It was a beautiful fall Friday afternoon at UNCG when students from the Russian Language Society (RLS) gathered around the Minerva Statue in front of the Elliott University Center (EUC). They were on a mission: to read Leo Tolstoy’s War and Peace, cover to cover, in the next twenty-four hours. The event was organized to commemorate the 100th anniversary of Tolstoy’s death (November of 1910).

The reading kicked off at 1 pm on November 12 with a cake and the first of 1358 pages, read aloud by Ellen Lewis (’56) dressed in a period costume. Associate Provost for International Programs, Dr. Penelope Pynes, stepped up to take a turn reading, as did Dr. Sarah Krive, Assistant Director of Lloyd International Honors College (LIHC); Yekaterina Colon, lecturer in Russian; and about 35 students from the UNCG community and the Russian Language Society.

Ellen Lewis ('56)

As it got dark, the group had reached page 250 and the reading moved inside to the LIHC parlor in the North Spenser Residence Hall. A hearty group spent the night, reading both silently and aloud in multiple groups to finish the novel (Epilogues and all!) just before noon on Saturday, November 13. The reading left faculty advisor, Dr. Kathleen Macfie, impressed and a little tired: “It was like having the luxury of a class meeting with no time limits—we had an on-going discussion of Russian literature and Tolstoy’s characters through the night!”

Another Successful International Education Week!

From November 15-19, UNCG’s International Programs Center (IPC) offered a special variety of events in celebration of the 2010 International Education Week (IEW), including study abroad panels, a photo contest, an Intercultural Workshop, and a special Friday Fest reception. The International Programs Center would like to thank all who helped make this year’s International Education Week a success, including organizers, presenters and workshop participants. We couldn’t have done it without you!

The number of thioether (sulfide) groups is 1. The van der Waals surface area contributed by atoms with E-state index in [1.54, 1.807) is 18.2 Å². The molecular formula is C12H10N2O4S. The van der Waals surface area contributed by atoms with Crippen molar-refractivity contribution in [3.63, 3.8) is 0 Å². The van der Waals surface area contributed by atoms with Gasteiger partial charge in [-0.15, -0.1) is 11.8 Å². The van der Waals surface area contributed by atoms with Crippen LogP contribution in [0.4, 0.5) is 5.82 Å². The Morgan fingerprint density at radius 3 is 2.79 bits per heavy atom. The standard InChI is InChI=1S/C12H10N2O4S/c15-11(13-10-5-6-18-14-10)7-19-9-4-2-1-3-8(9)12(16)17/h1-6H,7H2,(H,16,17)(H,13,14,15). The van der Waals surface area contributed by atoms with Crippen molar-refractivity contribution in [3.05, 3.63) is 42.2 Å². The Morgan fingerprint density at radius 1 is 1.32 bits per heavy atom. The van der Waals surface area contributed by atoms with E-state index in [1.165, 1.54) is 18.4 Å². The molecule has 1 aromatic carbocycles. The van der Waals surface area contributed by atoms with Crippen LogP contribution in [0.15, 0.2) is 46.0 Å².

As part of UNCG's annual IEW schedule, the IPC traditionally offers an intercultural professional development opportunity to staff on campus. This year, on November 17, IPC’s Denise Bellamy and Michael Elliott presented an Intercultural Awareness Workshop to a group of UNCG staff members from departments such as Human Resources, Housing and Residence Life and the Career Services Center.

The workshop began with a discussion about culture and identity and included the Intercultural Development Inventory (IDI), a measurement instrument to help participants understand their level of intercultural understanding, initially from a group perspective. With such a diverse campus and Greensboro community, participants of this workshop generally appreciate the dialogue around how to enhance cultural sensitivity, particularly in ways that take advantage of resources, organizations, and programs already in our community. While participants left the workshop with some basic ideas for follow up, interested staff members have the opportunity to meet and discuss their individual IDI profile with one of UNCG’s trained IDI administrators.

Regarding the workshop, Deb Carley, Director of Personnel Services in Human Resources, said, “We really enjoyed it and plan to incorporate some of the information into our training once a year or semester.” Angela Mahoney, Human Resources Consultant, also enjoyed the training and thought that it was a meaningful and very informative workshop.